If the sky turns green during a thunderstorm, gather up your pets and other loved ones and head for the cellar, a twister is on the way. So goes the common wisdom in much of the central U.S.—and other tornado-prone regions in the world, like Australia—when faced with a threatening sky (although some swear green means hail). Scientifically speaking, however, little evidence supports either the tornado or hail claims, though there is some evidence for green thunderstorms.
Over the past 15 years, a small group of scientists have weathered the elements working on green thunderstorms as a pet project, publishing a handful of articles in meteorological journals. All point to the existence of green skies with severe thunderstorms but no direct connection to tornadoes or hail can be made.
"Green skies are associated with severe weather," says physicist and occasional green thunderstorm guru Craig Bohren at Pennsylvania State University. "In areas where tornados are common, they are said to be the cause of green storms. Or you will be told, often with considerable vehemence, that hail causes the greenness. Both explanations are easily refuted by observations."
The first question researchers faced: Is a green sky real, or just an optical illusion caused by light reflected off the ground and back up into the sky, as some green sky dissenters suggest? Frank Gallagher, now a meteorologist for the U.S. Army at Dugway Proving Ground in Utah, tackled this issue for his thesis at the University of Oklahoma. He joined a tornado-chasing research team called VORTEX and recorded the wavelengths of light coming from storms in Texas and Oklahoma using a spectrophotometer, a tool about the size of an old video camera that can measure the color and intensity of light.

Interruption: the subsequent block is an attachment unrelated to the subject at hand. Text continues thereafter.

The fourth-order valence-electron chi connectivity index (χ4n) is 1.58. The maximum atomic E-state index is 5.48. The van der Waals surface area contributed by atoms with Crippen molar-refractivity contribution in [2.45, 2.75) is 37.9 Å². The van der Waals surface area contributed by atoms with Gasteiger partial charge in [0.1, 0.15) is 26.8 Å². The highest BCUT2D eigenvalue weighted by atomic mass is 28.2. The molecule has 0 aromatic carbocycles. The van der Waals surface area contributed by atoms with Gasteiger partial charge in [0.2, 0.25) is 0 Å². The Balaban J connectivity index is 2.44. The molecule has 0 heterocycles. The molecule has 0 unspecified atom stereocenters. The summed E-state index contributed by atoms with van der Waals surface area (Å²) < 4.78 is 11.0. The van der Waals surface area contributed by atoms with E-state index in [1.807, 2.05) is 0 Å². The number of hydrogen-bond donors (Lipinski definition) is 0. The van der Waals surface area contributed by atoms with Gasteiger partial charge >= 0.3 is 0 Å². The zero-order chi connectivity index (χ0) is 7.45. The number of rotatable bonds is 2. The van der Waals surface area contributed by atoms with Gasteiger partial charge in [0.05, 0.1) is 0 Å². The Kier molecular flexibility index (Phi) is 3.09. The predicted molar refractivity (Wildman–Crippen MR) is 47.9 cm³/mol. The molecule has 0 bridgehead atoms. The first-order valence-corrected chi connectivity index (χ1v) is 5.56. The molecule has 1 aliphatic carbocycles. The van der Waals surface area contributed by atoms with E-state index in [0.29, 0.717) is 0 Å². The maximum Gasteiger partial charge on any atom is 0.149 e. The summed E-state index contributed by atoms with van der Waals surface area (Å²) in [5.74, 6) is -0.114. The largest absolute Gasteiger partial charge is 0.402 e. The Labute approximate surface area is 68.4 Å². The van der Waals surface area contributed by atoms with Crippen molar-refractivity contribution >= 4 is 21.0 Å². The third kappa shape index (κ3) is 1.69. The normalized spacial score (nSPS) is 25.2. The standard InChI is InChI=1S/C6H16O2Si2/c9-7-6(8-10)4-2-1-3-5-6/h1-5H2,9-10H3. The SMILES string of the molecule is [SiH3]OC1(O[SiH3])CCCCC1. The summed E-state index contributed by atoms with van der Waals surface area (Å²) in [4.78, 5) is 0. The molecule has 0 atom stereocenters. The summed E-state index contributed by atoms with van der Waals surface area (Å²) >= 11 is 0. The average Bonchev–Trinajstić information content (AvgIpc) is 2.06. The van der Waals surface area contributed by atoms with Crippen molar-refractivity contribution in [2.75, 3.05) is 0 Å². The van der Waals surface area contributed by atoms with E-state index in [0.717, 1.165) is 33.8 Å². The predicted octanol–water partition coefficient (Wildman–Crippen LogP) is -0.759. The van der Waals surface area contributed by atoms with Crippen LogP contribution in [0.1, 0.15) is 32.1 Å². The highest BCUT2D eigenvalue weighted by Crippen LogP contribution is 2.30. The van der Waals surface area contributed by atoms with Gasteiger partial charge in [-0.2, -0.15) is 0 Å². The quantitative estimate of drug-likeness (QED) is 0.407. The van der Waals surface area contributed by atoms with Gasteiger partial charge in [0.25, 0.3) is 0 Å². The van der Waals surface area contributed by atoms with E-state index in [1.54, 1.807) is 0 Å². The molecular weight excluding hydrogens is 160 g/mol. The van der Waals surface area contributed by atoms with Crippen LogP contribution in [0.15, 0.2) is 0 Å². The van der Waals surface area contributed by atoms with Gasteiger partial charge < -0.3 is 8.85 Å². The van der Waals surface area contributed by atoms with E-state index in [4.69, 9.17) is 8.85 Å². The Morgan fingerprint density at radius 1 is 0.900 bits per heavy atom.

Gallagher found that the dominant wavelength of light was green in several severe thunderstorms and that the color was independent of the terrain underneath the storm. As meteorology professor William Beasley, Gallagher's advisor at Okalahoma, put it, "[He] measured green wavelengths of light over a green wheat field and over freshly plowed fields with red-brown Oklahoma dirt."
Threatening green skies during a thunderstorm also proved entirely independent of the type of severe weather that came with it. Gallagher measured hailstorms where the dominant wavelength of light was green as well as hailstorms where it was the typical gray-blue color of thunderstorms. Tornado-producing storms proved similarly divorced from any particular sky color, other than dark.
Researchers remain undecided about the exact mechanisms that cause the sky to appear green in certain thunderstorms, but most point to the liquid water content in the air. The moisture particles are so small that they can bend the light and alter its appearance to the observer. These water droplets absorb red light, making the scattered light appear blue. If this blue scattered light is set against an environment heavy in red light—during sunset for instance—and a dark gray thunderstorm cloud, the net effect can make the sky appear faintly green. In fact, green thunderstorms are most commonly reported in the late afternoon and evening, according to Beasley.
In a paper published in the Journal of Applied Meteorology, Gallagher also suggested that green thunderstorms might occur more frequently than thought. Because it gets quite dark during thunderstorms, the purity of light may be too poor for observers to see the color on most occasions.
Other research on green thunderstorms is limited and not well funded. As Penn State's Bohren says, this is "not exactly a hot topic of research. Indeed, being curious about them can be hazardous to one's career." For example, his small grant from the National Science Foundation for the portable spectrophotometer Gallagher used was derided by then Speaker of the House Newt Gingrich's office and Richard Pombo, then a Republican congressman from California, who denounced Bohren in the Congressional Record. (Of course, neither politician hailed from "tornado alley.")